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K-State Today

May 21, 2019

K-Staters win collegiate division awards in Japanese Language contest

Submitted by Stephanie Jacques

From the left:Naoki Ito, Consul General of Japanese at Chicago; Robert Ault, and Coleman Adams

Kansas State University students Robert Ault, junior in computer science, Shawnee, won the grand prize and Coleman Adams, senior in computer science, Wichita, won second place at the 33rd annual Japanese Language Speech Contest hosted by the Consulate-General of Japan in Chicago on March 23. 

"To write and deliver a speech in another language is no easy task so this award is a remarkable achievement," said Naoki Ito, consul-general of Japan in Chicago. "Their success in this contest is the result of their hard work and dedication to their studies. This experience will surely lead to new opportunities in the future."

The contest aims to promote Japanese language education in the Midwest and deepen mutual understanding and friendship between Japan and the United States. Kumiko Nakamura, instructor of modern languages, helped the students prepare for the competition.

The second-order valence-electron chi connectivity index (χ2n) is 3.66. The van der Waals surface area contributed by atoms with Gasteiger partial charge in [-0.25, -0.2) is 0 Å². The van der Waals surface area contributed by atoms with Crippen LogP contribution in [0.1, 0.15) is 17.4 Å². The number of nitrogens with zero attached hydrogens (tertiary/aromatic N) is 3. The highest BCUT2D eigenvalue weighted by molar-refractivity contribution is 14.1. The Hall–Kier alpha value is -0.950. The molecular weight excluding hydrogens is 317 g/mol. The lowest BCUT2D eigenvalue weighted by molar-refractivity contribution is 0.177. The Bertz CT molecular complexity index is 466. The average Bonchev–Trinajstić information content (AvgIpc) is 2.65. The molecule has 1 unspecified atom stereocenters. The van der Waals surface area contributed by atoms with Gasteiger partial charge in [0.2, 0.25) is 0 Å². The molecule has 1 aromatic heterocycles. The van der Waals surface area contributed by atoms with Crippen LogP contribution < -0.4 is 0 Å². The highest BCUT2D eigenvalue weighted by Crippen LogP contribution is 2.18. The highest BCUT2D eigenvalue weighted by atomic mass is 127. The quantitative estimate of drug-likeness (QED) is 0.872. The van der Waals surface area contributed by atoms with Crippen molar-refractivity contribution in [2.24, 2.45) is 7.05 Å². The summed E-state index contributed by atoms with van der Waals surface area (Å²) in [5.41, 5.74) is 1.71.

"The students in Japanese Language Program have won the top prizes at Chicago the last three years, which makes such a strong statement about our students' commitment toward their Japanese language studies," Nakamura said. "I cannot be prouder of my students for their accomplishment."

Ault presented "Chatterbox Ryan" about his brother Ryan, who has autism, describing what life was like living with him, and how life can be difficult for people with autism due to the negative stigmas and conditions placed on them by society.

"I could not have made it to this point without the help of Professor Nakamura, who helped me to write and rewrite my speech until it was whittled down to something presentable," Ault said. "I also want to thank the professor, as well as my classmates, for letting me practice in front of them time and time again during the weeks leading up to the event. I truly believe the experience I gained from participating in an event such as this will stick with me very closely for the rest of my life."

Adams presented "Homeless College Student" about the hardships he faced as a freshman in college, and how he eventually found his way to Kansas State.

"I can confidently say that my time studying Japanese has been among the most satisfying of my college experiences," Adams said. "I'm grateful for both the friendships I've made therein, as well as Professor Nakamura's diligent instruction."